This family was Presbyterian. Son, William Aiken was known to be not just a clergyman but a well-educated one too. It is likely that his brothers had a better than average education as well. This marks the Aikens as probably middle-class, although the protestant lower classes tended to teach their children to read as their version of the Bible would have been printed in English or Scotch rather than Latin as the Catholic Bible was at that time. The Presbyterians came from the reformed Protestantism movement in the British Isles, begun in Scotland by John Knox a follower of the Calvinist theology founded by John Calvin. The name of the church comes for the “Presbyterian” form of church government which is represented by an assembly of elders. Their theology is built on the sovereignty of God, the authority of the Scriptures and salvation through grace that comes through faith in Jesus Christ.
1. "History of Old Chester, From 1719 to 1869" by Benjamin Chase, 1869
2. http://hstsearches.rootsweb.com/cgi-bin/ifetch2?/u1/texindices... Roots Web surname searches "CNIDR I search -cgi 1.20.06" Akin Family by Marci
3. Gale Encyclopedia of U.S. History
Friday, March 21, 2014
Margaret Sellman was born about 1742 in Anne Arundel County, Maryland, the daughter of Charles Sellman and his wife Elizabeth Gassaway.
Married Joshua Hobbs, the son of John and Elizabeth Hobbs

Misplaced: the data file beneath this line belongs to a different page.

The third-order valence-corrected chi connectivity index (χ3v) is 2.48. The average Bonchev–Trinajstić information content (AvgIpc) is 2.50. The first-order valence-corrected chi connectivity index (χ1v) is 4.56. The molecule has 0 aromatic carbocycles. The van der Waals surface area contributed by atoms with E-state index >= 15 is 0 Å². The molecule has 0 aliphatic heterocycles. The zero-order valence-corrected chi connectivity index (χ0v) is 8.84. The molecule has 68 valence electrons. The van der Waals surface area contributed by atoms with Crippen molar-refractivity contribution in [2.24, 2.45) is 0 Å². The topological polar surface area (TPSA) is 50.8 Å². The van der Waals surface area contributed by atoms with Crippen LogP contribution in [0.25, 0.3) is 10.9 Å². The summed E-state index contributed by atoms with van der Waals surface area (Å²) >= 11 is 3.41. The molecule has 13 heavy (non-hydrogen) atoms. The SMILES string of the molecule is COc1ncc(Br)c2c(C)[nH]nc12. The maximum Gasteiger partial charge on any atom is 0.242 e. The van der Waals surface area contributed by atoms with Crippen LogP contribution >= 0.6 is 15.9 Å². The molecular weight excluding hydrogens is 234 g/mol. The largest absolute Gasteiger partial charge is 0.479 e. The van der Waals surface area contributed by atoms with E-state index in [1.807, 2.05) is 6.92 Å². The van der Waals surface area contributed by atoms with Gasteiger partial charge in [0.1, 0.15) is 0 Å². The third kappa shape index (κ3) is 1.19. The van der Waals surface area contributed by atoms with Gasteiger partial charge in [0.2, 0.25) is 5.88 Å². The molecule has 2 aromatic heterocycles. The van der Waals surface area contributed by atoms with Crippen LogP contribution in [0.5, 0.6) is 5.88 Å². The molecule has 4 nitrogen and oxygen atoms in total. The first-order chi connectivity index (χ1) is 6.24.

The children of Margaret Sellman and Joshua Hobbs were:
1. Eli Hobbs born about 1761 in Frederick Co., MD, married Elizabeth Hamilton on 4 October 1782 and died 1830 in Nelson Co., Kentucky
2. Elizabeth Hobbs born 31 December 1765 in Frederick, Frederick Co.,MD, married Christopher Frederick Burkheart 16 November 1780 in Frederick, MD and died 22 October 1844 in Clinton, Henry County, MO.
3. Anna Hobbs, also known as Nancy, born about 17666 in Maryland. She married 1. George Burkheart on 10 March 1838 in Nelson County, KY and 2. Aaron Bridges. Nancy died 18 May 1840 in Nelson Co., KY
4. Ezekiel Hobbs born about 1767 in Frederick Co., MD, married Nancy Read 4 August 1830 in Nelson Co., KY.
2. Joshua Hobbs born about 1768 in Frederick Co., MD, married Rachel Hobbs and he died about 1846 in Nelson C., KY
3. John Hobbs born 1770 in Frederick County, MD, married Cassandra Briscoe 28 Feb 1787 in Nelson Co., KY and died there in 1840.
4. Nicholas Hobbs born about 1773, married Kate Shelton in Nelson Co., KY and died 5 July 1830 in Hardin Co., KY